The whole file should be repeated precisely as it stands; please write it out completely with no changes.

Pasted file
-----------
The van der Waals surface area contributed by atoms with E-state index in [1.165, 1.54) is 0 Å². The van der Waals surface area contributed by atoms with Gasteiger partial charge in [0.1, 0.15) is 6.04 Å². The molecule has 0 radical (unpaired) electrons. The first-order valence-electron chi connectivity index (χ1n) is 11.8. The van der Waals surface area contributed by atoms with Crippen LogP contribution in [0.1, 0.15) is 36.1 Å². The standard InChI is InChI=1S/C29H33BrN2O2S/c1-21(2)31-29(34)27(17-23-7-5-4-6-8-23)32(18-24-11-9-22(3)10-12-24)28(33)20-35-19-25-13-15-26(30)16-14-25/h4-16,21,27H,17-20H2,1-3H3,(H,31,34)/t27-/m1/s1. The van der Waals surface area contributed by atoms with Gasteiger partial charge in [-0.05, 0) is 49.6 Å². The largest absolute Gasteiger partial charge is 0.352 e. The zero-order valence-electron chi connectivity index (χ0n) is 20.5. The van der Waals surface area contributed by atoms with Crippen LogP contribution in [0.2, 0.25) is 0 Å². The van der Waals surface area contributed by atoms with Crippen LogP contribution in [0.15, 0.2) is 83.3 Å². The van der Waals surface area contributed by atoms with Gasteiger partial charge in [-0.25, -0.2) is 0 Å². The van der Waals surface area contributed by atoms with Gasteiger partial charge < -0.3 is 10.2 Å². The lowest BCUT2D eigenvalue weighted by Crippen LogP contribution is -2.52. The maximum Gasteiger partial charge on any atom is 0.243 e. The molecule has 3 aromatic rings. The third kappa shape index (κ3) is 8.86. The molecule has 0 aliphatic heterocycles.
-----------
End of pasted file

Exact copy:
The van der Waals surface area contributed by atoms with E-state index in [1.165, 1.54) is 0 Å². The van der Waals surface area contributed by atoms with Gasteiger partial charge in [0.1, 0.15) is 6.04 Å². The molecule has 0 radical (unpaired) electrons. The first-order valence-electron chi connectivity index (χ1n) is 11.8. The van der Waals surface area contributed by atoms with Crippen LogP contribution in [0.1, 0.15) is 36.1 Å². The standard InChI is InChI=1S/C29H33BrN2O2S/c1-21(2)31-29(34)27(17-23-7-5-4-6-8-23)32(18-24-11-9-22(3)10-12-24)28(33)20-35-19-25-13-15-26(30)16-14-25/h4-16,21,27H,17-20H2,1-3H3,(H,31,34)/t27-/m1/s1. The van der Waals surface area contributed by atoms with Gasteiger partial charge in [-0.05, 0) is 49.6 Å². The largest absolute Gasteiger partial charge is 0.352 e. The zero-order valence-electron chi connectivity index (χ0n) is 20.5. The van der Waals surface area contributed by atoms with Crippen LogP contribution in [0.2, 0.25) is 0 Å². The van der Waals surface area contributed by atoms with Crippen LogP contribution in [0.15, 0.2) is 83.3 Å². The van der Waals surface area contributed by atoms with Gasteiger partial charge in [-0.25, -0.2) is 0 Å². The van der Waals surface area contributed by atoms with Gasteiger partial charge < -0.3 is 10.2 Å². The lowest BCUT2D eigenvalue weighted by Crippen LogP contribution is -2.52. The maximum Gasteiger partial charge on any atom is 0.243 e. The molecule has 3 aromatic rings. The third kappa shape index (κ3) is 8.86. The molecule has 0 aliphatic heterocycles.